BOHEMOND II - second version of the Norman one-handed sword, inspired by some of late 11th / early 12th century original examples from European museums.
What are the differences from the first version:
It still is a simple, battle sword with brazil-nut pommel. A sword of the Norman warrior and there is nothing special to stand out. I kept the original design and type of the sword which I create 2 years ago. But now I tried to make the sword a bit lighter, better balanced, more stiff. The blade has a slightly different form with a narrow fuller, but the overall length and width parameters are almost identical.
The sword was intended not to be a sword only for the rider, but a more universal, convenient and powerful weapon in close combat but of course, it will also work well as a weapon for a horseman.
Grip color and shape is also different in this version, now is very dark and worn brown with one riser in the middle.
The name Bohemond
The name of this sword comes from Bohemond I. He was a leader of the First Crusade, which was governed by a committee of nobles. Also, Bohemond I was the Prince of Taranto from 1089 to 1111 and the Prince of Antioch from 1098 to 1111.
(The Emperor Alexios (1082-1085) daughter, Anna Comnena, leaves a portrait of him in her 'Alexiad'. She met him for the first time when she was fourteen and was seemingly fascinated by him, leaving no similar portrait of any other Crusader prince. Of Bohemond, she wrote:
'Now the man was such as, to put it briefly, had never before been seen in the land of the Romans, be he either of the barbarians or of the Greeks (for he was a marvel for the eyes to behold, and his reputation was terrifying). Let me describe the barbarian's appearance more particularly – he was so tall in stature that he overtopped the tallest by nearly one cubit, narrow in the waist and loins, with broad shoulders and a deep chest and powerful arms. And in the whole build of the body he was neither too slender nor overweighted with flesh, but perfectly proportioned and, one might say, built in conformity with the canon of Polycleitus... His skin all over his body was very white, and in his face the white was tempered with red. His hair was yellowish, but did not hang down to his waist like that of the other barbarians; for the man was not inordinately vain of his hair, but had it cut short to the ears. Whether his beard was reddish, or any other colour I cannot say, for the razor had passed over it very closely and left a surface smoother than chalk... His blue eyes indicated both a high spirit and dignity; and his nose and nostrils breathed in the air freely; his chest corresponded to his nostrils and by his nostrils...the breadth of his chest. For by his nostrils nature had given free passage for the high spirit which bubbled up from his heart. A certain charm hung about this man but was partly marred by a general air of the horrible... He was so made in mind and body that both courage and passion reared their crests within him and both inclined to war. His wit was manifold and crafty and able to find a way of escape in every emergency. In conversation he was well informed, and the answers he gave were quite irrefutable. This man who was of such a size and such a character was inferior to the Emperor alone in fortune and eloquence and in other gifts of nature.')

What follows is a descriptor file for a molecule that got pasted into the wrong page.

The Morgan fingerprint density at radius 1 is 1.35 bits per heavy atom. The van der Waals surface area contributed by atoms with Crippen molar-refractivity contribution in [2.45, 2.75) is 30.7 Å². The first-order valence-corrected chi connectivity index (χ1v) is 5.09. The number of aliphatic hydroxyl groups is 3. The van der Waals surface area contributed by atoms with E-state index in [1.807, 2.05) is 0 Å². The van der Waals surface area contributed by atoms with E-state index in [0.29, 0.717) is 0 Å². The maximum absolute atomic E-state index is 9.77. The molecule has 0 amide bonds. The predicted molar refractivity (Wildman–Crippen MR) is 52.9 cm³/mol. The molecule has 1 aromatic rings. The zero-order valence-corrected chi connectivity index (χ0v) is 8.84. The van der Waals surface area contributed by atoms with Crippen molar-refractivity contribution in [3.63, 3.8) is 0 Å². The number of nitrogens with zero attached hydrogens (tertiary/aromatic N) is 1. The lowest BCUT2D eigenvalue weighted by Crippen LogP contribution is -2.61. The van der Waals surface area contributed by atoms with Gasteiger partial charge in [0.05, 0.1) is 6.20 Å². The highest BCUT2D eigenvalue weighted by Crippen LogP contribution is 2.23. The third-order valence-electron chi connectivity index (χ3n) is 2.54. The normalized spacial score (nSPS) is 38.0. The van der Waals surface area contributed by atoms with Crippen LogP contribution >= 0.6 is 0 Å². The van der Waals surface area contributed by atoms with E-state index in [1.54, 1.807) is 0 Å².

total length 950mm
blade length 810mm
blade width 58mm